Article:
The system overhaul--including an upgrade from a 1.3GHz to a 1.7GHz Power4 processor--puts more pressure on the first-place Unix server seller Sun Microsystems and No. 2 Hewlett-Packard. It also could help IBM do better in the high-end Unix server market, where Big Blue has a lot more catching up to do.
The 32-processor p690 will be available at the end of May with either 1.5GHz or 1.7GHz processors, as will the eight-processor, said Jim McGaughan, director of IBM's server strategy. IBM also will announce that its 16-processor p670 can use the 1.5GHz chips.
And as expected, IBM isa feature arriving by the end of September that will let customers rent on an as-needed basis use of processors that IBM installed but that customers didn't buy outright.
Unix servers are steadily encroaching on the capabilities of mainframes for running business-computing tasks like managing constantly updated information such as airline reservations or warehouse inventory. Top-end machines in particular, with dozens of processors, and price tags north of $1 million, have been gaining mainframe features such as the ability run multiple different operating systems in different walled-off partitions.
Performance alone isn't enough to woo customers and software partners into shifting to a new server, but it is necessary. The fact that IBM's p690 processor speed increased 33 percent while its overall server speed increased 65 percent is "impressive," said Insight64 analyst Nathan Brookwood.
Sun Microsystems, with a boost from a mammoth 64-processor machine it acquired from Cray Research, led the charge to better Unix servers and profited accordingly. That success, much of it tied to manic spending during the Internet boom years, led IBM to launch a.
A successful effort
IBM's overall server effort, which also includes its xSeries Intel-based products, zSeries mainframes and midrange iSeries models, has been working. In 2000, Big Blue had 23 percent of the $61.5 billion total server market, according to market research firm IDC. By 2002, after two years of overall spending decreases, IBM had 29 percent of a $44.3 billion market. While IBM's server revenue dropped $1.2 billion over that period, Sun's dropped $4.2 billion and HP's $6.6 billion (including revenue from ).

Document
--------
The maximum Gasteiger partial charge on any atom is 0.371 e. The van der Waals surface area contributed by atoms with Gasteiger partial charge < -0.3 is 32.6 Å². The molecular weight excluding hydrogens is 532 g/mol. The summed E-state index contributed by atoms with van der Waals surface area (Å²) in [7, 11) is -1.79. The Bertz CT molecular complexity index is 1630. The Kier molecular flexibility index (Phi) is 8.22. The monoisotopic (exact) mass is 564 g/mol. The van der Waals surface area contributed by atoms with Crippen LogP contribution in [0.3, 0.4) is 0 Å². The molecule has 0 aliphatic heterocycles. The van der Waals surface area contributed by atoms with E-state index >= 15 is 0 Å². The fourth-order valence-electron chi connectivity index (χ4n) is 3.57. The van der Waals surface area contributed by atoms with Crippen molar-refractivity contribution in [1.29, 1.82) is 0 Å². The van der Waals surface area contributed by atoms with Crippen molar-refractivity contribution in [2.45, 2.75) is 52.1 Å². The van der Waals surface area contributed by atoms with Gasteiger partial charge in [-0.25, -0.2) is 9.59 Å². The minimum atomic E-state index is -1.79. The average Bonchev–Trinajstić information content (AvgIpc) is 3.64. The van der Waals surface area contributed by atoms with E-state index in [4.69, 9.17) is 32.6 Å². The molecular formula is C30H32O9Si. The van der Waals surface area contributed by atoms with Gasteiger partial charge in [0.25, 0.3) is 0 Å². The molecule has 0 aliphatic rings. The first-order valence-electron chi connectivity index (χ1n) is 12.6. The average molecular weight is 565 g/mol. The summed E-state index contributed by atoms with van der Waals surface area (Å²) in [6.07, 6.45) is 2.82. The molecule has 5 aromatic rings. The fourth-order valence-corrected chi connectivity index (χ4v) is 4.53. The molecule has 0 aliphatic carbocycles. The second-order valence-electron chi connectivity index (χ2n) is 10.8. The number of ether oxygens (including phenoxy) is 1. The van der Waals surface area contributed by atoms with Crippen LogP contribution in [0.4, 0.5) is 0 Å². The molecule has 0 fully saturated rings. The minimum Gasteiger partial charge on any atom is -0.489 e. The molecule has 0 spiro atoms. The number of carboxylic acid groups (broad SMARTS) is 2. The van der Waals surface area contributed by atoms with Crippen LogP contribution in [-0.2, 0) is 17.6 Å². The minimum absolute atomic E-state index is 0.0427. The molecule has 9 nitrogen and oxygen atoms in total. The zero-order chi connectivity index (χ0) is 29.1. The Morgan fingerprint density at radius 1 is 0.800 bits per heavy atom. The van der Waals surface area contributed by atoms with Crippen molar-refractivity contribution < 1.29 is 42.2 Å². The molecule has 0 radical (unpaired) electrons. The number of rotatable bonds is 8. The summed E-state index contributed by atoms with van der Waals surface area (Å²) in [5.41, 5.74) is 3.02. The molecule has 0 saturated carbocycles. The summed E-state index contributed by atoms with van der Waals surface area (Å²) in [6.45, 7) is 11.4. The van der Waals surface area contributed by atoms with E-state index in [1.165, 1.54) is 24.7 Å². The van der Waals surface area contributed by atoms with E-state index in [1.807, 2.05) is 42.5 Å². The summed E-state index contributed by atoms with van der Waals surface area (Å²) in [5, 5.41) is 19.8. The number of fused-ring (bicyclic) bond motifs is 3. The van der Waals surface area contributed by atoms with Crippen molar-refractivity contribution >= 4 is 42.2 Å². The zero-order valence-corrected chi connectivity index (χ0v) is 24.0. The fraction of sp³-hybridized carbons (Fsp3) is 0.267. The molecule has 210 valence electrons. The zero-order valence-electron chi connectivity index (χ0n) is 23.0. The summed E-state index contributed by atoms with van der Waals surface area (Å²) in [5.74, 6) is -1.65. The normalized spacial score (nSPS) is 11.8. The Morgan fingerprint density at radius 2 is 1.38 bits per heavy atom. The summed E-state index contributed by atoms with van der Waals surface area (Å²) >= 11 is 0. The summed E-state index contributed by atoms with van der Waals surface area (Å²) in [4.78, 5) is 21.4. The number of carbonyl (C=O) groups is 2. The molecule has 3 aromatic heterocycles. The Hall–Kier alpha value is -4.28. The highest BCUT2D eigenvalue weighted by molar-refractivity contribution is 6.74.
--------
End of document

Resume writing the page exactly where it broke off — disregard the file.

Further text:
However, in high-end Unix servers costing $1 million or more, IBM has a ways to go. Sales of these systems dropped 63 percent from $890 million in 2001 to $333 million in 2002, IDC said.
"You've got Sun really performing rather badly, though it hasn't been losing huge amounts of share," said Sageza Group analyst Charles King. At the same time, HP customers who have Compaq's NonStop or AlphaServer lines are facing a mandatory switch to Itanium processors in coming years. The overall situation "offers IBM an opportunity."
IBM has a limited time to act, though. The, is due in 2004, and IBM's boasts of could lead customers to hold out for the new system.
The improvement in the p690 stemmed from an overhaul that sped up most parts of the system, McGaughan said.
The connection to main memory jumped from 433MHz to 567MHz. Input-output (I/O) devices such as memory cards that plug into the system use the newer PCI-X technology instead of the earlier PCI, and the Remote I/O technology that links processors to those PCI-X slots has nearly three times the bandwidth. Finally, total memory capacity doubled from 256GB to 512GB, McGaughan said.
The price tag
IBM dropped prices for its 1.1GHz and 1.3GHz models in April, McGaughan said, and is bringing in the new 1.5GHz and 1.7GHz models at the earlier price.
A p690 with 8 1.5GHz processors and 8GB of memory has a list price of $493,000. With 16 1.7GHz processors and 32GB of memory, the price tops $1 million. With 32 1.7GHz processors and 64GB of memory, it's $1.9 million, McGaughan said, and topped up with 512GB of memory the price is $3 million.
Prices on the street will be less than that in reality because of discounting, McGaughan said. "Virtually all of these systems do have some form of discount associated with them," he said. "The discounts are higher for business partners and for customers on larger systems."
The on-off capacity-on-demand will let customers rent extra processing power to deal with spikes in demand, McGaughan said. A 30-day free trial lets them test the feature out at no cost, he said, but after that they pay for time 60 days at a time, using it in a way that's similar to how a person might use a phone calling card. One 60-day card can be used to switch four processors on for 15 days, for example.
IBM also hopes customers will pay to permanently switch on the processors.
Big Blue is offering the ability to upgrade memory in a similar fashion, letting customers pay on an as-needed basis for memory that's already been installed.
IBM also has begun a program under which customers can upgrade their systems. Older p670s and p690s can accept faster processors, memory and input-output systems, and customers who bought a p670 now can upgrade that system into a p690, McGaughan said.
"It's a fairly involved model upgrade, but it maintains the same serial number," McGaughan said. "It's something customers have been asking for."
However, IBM's systems can't accommodate different-speed processors, a fact Sun points to with glee. Because the Sun Fire 15K can use mixed-speed chips, parts of the system can be upgraded while the rest of the system remains in use.
IBM expects to beat out Hewlett-Packard's current Transaction Processing Performance Council. If IBM's TPC-C scores increase by the same factor as on its own rPerf benchmark, the improved p690 should reach a TPC-C score of about 700,000 transactions per minute, a notch ahead of HP's 658,000.score on a server speed test run by the